Good Ol' Girls
nytheatre.com review by David Gordon
February 13, 2010
Love, Loss, and What I Wore, Nora and Delia Ephron's stage adaptation of Ilene Beckerman's book about women, their lives, and their clothes (with a rotating cast of celebrities), has some competition. It may not be A+ competition, but it's competition nonetheless.
It's called Good Ol' Girls. It's a country musical based on the stories of Lee Smith and Jill McCorkle, with songs by Matraca Berg and Marshall Chapman, writers for the likes of Reba, the Dixie Chicks, and Faith Hill. The script by Paul Ferguson is an amalgamation of Smith and McCorkle's work (whether or not they joined together to create stories for this piece is unknown).
The formula is rather simple: story vignette about life, love, death, followed by song, and so on. Because of this, the songs can easily be imagined as radio singles. They're not great songs, but a lot of them are passable (though lyrics like "She's a good ol' girl / And she won't let you down / She's got a picture of Elvis / When he came to her town" feel cringe-worthy to me). There's heart in the stories, but when it comes to profundity, it's Cliff's Notes. There's a downright bizarre vignette set in a nursing home, and one that's equally bizarre involving the film Body Heat.
The performers—Lauren Kennedy, Sally Mayes, Teri Ralston, Gina Stewart, and Liza Vann—generally do a good job with the material. Kennedy takes on the ingenue roles, the young wife who gets slugged every time her husband has a bit too much to drink. Mayes has some very heartfelt moments towards the end as a hairdresser who is reflecting on her life, and her mother's life, as she makes up her mother's body before her funeral. And Stewart plays a damn fine guitar (the cast, Stewart included, is backed by a small, hard-working band).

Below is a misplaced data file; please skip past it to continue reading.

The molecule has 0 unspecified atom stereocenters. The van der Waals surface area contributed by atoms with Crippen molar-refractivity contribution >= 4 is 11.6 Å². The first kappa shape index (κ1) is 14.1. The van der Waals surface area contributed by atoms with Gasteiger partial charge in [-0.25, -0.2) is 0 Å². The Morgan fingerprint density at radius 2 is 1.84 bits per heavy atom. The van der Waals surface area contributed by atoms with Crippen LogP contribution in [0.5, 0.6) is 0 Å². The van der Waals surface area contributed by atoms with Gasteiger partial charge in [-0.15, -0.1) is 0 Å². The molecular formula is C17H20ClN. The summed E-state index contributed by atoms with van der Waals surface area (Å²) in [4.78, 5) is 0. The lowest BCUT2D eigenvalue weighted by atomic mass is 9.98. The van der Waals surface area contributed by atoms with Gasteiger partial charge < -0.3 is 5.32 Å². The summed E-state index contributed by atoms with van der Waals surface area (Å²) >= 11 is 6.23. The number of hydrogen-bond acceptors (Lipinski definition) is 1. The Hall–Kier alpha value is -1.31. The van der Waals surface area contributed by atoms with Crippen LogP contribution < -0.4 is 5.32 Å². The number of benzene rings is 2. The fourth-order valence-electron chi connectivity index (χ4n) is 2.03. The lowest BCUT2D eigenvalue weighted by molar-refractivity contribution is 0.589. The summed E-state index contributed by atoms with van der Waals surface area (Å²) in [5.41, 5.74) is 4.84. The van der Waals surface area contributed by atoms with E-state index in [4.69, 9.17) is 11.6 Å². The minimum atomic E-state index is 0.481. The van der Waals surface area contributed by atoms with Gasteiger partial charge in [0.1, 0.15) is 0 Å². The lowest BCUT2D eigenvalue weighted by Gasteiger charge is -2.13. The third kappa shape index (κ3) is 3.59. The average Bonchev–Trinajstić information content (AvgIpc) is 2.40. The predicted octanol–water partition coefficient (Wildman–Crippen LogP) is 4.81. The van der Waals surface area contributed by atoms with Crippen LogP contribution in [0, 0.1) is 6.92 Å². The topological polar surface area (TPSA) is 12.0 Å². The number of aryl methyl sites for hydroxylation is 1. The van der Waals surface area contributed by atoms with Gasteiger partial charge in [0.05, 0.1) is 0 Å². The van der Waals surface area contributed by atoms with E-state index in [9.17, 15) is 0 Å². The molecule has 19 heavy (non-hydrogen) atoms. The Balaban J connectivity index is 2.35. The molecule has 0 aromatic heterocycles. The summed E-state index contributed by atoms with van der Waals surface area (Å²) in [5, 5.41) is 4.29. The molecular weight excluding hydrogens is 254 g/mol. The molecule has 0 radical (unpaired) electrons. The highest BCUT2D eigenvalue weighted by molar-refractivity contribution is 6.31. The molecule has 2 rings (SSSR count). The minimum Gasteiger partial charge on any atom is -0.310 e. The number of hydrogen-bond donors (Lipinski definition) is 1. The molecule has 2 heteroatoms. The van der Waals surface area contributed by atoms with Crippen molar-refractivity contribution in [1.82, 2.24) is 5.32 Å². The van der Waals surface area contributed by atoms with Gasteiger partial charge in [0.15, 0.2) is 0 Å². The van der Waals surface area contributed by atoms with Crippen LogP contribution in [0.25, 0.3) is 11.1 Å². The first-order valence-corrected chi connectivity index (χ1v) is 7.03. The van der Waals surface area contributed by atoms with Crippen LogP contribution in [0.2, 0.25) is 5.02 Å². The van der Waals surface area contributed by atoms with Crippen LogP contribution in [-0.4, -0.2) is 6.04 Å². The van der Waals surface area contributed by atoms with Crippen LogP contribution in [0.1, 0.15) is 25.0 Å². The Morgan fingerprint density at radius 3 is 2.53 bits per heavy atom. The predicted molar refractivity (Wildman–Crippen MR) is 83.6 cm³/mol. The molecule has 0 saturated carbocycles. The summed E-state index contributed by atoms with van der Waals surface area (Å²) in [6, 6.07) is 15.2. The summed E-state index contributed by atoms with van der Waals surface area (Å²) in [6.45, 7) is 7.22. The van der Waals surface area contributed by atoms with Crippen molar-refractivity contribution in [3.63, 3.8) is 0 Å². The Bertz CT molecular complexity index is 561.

Roundabout's Black Box Theatre is good and bad for the piece. Yes, the stage is tiny and so many people on it look cramped (the band is behind them, behind a scrim curtain depicting a map of North Carolina), but I don't think the show itself is big enough for, say, the Laura Pels Theatre a few floors above. (Incidentally, they're just leasing space from the Roundabout, this is not a production from the nonprofit company.) Be warned if you have any back issues: seating is general admission and if you don't get there early, you may be stuck with high, armless chairs (as opposed to the first three or four rows of moveable chairs that are not raked).
There's nothing particularly compelling about any of the stories and they don't really go anywhere. Director Randal Myler, who has an extensive resume that includes Love, Janis and It Ain't Nothin' But the Blues, doesn't really show that he knows what to do with the material. Even stage business that was supposed to look spontaneous, like swigging water from beer bottles, seemed overtly staged.
The comparison to Love, Loss and What I Wore is even apparent on the Good Ol' Girls website, where the show is described as "a musical about love, loss and laughter." Neither of these productions is targeted toward the male of the species by any stretch of the imagination; however, judging by the reception throughout the performance I attended, women will have a good ol' time.